Weather: overcast and showery, Wind: 110 deg/17 knots, Swell: easterly at 1.0 metres, Temperature: 20 deg. C
After a good nights rest the Youth Crew were woken by Sail Master Adam and one of his reggae classics. Once on deck we participated in a very quick early morning ‘ice-breaker’ activity and then everyone headed below decks for a quick shower and some tasty breakfast treats from Chef Aaron.
Adam kicked into the morning brief after the time-honoured Naval Tradition of the ceremony of Colours. The Youth Crew had mustered on the port side of the bridge and they all joined in the National Anthem once the Australian National Flag and White Ensign were fluttering at the top of their respective flagstaffs. Adam explained the routine for morning briefs and then invited other Staffie guest speakers including Sumo the engineer, Aaron the chef, the resident salty man (Brad) and some words of (Hopefully) wisdom from myself. The Youthies then went below to start their first session of their daily Ship cleaning time known as “Happy Hour”.
On completion Sandy, our resident safety expert, gave a more in-depth briefing on the safety aspects of the Ship. The Watch Leaders then took charge of their watches and began the task of teaching their watches how to set and furl the sails. Before long it was lunchtime and the watches filtered below to top-up on their energy levels in time for the afternoon’s activities.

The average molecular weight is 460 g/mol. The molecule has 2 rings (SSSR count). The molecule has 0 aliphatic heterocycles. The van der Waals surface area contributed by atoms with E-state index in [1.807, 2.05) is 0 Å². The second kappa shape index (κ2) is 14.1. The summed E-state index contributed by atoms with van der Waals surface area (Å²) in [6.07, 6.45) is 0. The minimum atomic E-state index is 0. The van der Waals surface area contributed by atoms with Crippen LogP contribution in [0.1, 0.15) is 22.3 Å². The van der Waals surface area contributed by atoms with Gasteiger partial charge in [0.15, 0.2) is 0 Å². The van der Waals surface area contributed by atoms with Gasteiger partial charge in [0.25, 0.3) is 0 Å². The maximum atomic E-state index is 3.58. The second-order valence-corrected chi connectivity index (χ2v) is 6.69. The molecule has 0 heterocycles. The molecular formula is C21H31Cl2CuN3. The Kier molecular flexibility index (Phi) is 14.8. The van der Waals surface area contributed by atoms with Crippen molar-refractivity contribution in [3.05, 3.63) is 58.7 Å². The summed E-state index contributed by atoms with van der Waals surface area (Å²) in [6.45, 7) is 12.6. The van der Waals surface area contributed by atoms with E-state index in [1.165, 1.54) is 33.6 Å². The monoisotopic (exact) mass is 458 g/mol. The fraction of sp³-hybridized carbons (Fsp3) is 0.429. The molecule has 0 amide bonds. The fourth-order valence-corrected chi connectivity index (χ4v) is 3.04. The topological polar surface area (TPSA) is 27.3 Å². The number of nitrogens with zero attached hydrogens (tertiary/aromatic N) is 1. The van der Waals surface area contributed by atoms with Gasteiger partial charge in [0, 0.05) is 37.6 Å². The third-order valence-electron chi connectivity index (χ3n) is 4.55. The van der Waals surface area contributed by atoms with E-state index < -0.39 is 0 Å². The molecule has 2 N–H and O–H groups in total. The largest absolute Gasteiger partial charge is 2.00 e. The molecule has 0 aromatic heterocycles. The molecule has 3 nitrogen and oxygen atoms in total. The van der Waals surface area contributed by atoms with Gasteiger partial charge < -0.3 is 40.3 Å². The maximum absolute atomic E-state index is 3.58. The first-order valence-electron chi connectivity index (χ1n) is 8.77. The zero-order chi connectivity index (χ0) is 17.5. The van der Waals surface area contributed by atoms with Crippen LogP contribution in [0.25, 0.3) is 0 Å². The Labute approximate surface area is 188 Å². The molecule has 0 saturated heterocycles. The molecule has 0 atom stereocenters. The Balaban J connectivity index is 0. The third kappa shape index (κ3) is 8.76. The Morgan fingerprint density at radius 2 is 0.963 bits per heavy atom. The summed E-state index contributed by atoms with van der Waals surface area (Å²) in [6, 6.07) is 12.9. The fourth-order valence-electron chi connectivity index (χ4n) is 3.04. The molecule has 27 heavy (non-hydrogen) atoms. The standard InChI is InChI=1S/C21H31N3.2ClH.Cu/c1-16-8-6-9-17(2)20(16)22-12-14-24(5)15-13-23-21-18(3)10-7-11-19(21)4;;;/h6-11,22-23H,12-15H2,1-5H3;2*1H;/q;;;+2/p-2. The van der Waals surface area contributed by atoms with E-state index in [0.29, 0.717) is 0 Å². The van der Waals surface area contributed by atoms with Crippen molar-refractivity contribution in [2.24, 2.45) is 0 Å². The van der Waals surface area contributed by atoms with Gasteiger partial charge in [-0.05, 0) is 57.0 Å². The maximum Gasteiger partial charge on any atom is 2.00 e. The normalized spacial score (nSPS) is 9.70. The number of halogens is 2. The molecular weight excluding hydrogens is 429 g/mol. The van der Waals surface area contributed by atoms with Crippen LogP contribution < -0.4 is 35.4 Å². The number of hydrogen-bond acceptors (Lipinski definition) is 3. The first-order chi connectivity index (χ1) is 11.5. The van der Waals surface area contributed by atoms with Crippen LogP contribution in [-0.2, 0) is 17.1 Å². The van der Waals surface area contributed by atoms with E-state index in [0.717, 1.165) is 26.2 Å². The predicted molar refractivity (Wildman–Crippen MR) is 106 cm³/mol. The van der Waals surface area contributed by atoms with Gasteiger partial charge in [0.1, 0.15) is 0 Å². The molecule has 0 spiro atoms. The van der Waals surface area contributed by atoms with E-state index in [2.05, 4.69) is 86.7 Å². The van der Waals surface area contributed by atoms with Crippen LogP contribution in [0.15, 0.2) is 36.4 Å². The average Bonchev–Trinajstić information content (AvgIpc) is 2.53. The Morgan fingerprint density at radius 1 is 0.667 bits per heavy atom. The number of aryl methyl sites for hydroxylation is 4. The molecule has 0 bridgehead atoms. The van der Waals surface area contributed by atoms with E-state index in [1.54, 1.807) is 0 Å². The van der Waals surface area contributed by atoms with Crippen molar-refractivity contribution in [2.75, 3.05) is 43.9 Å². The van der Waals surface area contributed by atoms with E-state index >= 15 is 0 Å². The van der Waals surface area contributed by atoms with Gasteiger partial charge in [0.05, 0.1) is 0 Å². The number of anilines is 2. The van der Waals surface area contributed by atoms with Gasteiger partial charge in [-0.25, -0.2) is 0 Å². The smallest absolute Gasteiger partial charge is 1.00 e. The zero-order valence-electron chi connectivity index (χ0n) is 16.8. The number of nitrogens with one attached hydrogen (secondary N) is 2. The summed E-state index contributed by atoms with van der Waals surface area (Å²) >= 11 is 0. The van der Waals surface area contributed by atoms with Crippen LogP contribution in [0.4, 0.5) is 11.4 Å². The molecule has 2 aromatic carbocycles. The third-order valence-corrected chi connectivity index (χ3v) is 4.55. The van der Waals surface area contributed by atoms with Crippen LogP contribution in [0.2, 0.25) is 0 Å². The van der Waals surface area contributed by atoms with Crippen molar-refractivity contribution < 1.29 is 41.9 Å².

After lunch the watches continued with their sail handling drills until their watch leaders felt they were at a satisfactory level to progress to the next step of learning how to deal with the mainsail. After a very comprehensive brief from Sail Master Adam the Youthies soon had the main out in a very quick time. The ship then had a full press of fore and aft sails and was ready for the crew to practice tacking stations. We were fortunate to have a fresh SE breeze which enabled us to conduct a good set of tacks with the sails filled and plenty of weight in the sheets to give the youth crew a real sense of the power of the wind.
Passing showers during the Dog Watches meant the Ship’s wet-weather gear got a work-out and also the Blue Watch made preparations during the Last Dog for us to set the Topsail and Course square sails.
Overnight the watches will be keeping their first night watch of 4 hours where they will learn how to helm the ship, keep a good look out and other watch on deck activities.We have been closely monitoring the track and intensity of Tropical Cyclone ITA, which has now been down-graded to a Category 1 Cyclone and is forecast to be further down-graded to a tropical depression tomorrow evening. It is now tracking SE at 28 km/hr away from the coast. We expect the winds we experience to strengthen further tomorrow and veer southerly. A gale warning is current for the Capricorn Coast, where we will be tomorrow, however that means the forecast wind strength is up to 40 knots, which is good sailing conditions for Young Endeavour.
Until tomorrow, yours aye,
P.S. we have had a few youth crew who have succumbed to the \\'mal-de-mer\\' but they are battling-on, which is great to see. I hope to post some photos of the voyage so far tomorrow.